Ok I admit it, Facebook has seriously dented my blogging energies and time - it's only been sermons really recently, sorry. That's been messed up further by the fact that they are now written on a pc with no internet access.
This blog began (and starting a sentence with those words does not imply I am going to stop blogging!) as a reflective tool for my clergy leadership programme notes. If I'm honest it was also a means of getting things off my chest with my own moderation system in place - a little easier on the blood pressure than some discussion forums can be!
I could have done with my leadership programme notes (and Ruth's Arrow folder) in my back pocket a fair few times recently. This has been our fourth Christmas in the benefice - as many as we've ever had in a parish. It (along with some unfortunate and as yet not completely resolved conflicts) got me thinking back to when I was a curate.
I used to get frustrated that my boss wouldn't always want to go with the great new ideas I was coming up with (OK not just me others too). Now I know that it was because he knew he would get it in the neck from the elements of the congregation who make it their business to keep the church the same as it has always been. As curates together on what was then known daintily as potty training we would wonder what it was that turned keen trendy curates into cautious, stressed out vicars. Now I realise it isn't just a matter of the passing of the years, it's to do with where the buck stops. With a curate, it rarely stops at your desk, as incumbent it always does (even if in practice it doesn't, as with youth work)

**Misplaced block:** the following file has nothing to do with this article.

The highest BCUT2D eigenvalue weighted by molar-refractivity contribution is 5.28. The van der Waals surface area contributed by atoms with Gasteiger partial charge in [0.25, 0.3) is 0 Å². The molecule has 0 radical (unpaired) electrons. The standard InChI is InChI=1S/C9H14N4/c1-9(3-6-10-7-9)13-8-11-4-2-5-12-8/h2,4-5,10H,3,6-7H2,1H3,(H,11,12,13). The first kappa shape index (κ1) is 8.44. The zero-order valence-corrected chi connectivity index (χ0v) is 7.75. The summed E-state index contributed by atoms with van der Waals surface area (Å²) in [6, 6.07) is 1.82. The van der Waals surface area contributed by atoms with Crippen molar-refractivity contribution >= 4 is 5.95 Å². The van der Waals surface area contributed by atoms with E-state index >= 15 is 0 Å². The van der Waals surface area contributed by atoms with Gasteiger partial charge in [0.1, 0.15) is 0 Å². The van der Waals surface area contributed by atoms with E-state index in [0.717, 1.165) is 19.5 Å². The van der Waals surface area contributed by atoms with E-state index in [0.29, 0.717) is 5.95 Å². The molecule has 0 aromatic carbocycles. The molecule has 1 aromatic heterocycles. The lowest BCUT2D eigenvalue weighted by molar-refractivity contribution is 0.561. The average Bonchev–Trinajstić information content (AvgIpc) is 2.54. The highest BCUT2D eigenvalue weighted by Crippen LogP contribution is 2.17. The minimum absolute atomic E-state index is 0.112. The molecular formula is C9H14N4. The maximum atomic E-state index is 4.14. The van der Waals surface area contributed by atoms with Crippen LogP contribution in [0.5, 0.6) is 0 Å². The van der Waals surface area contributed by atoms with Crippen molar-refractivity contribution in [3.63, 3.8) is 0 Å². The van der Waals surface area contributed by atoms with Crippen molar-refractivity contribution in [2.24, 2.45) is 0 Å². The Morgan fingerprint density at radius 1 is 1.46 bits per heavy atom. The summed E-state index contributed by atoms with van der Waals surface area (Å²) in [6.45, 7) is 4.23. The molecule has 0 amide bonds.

What this is coming from inside me I guess is the paradox of collaborative ministry; shared leadership, WOOHOO, everyone loves it, but when things get difficult, it's "What are you going to do about it, you're the vicar ...". This works the other way too - much as I love collaborating, there are times when I feel like knocking heads together and shouting "I'm in charge here!" Not sure I'd ever actually say that though as there are elements who would like me to because they think the vicar should do everything! D'oh!
I understand authority in priestly leadership to be conferred by God via the bishop. It doesn't have to be earned. In the same way, respect for that authority, which some might say needs to be earned, I feel ought also to be a given. Not that the vicar is always right or deserves all the perks he or she can get in terms of freebies and the like, but that congregations and communities ought to remember that their vicar was prayerfully chosen and appointed to serve them; he/she is not a volunteer, neither in the sense of doing this for free (with every respect to NSMs out there) nor in the sense of just stepping forward out of guilt or an excess of free time.
When this understanding collides with other understandings of leadership, that's when you can get the kind of plane crash that Sam was talking about.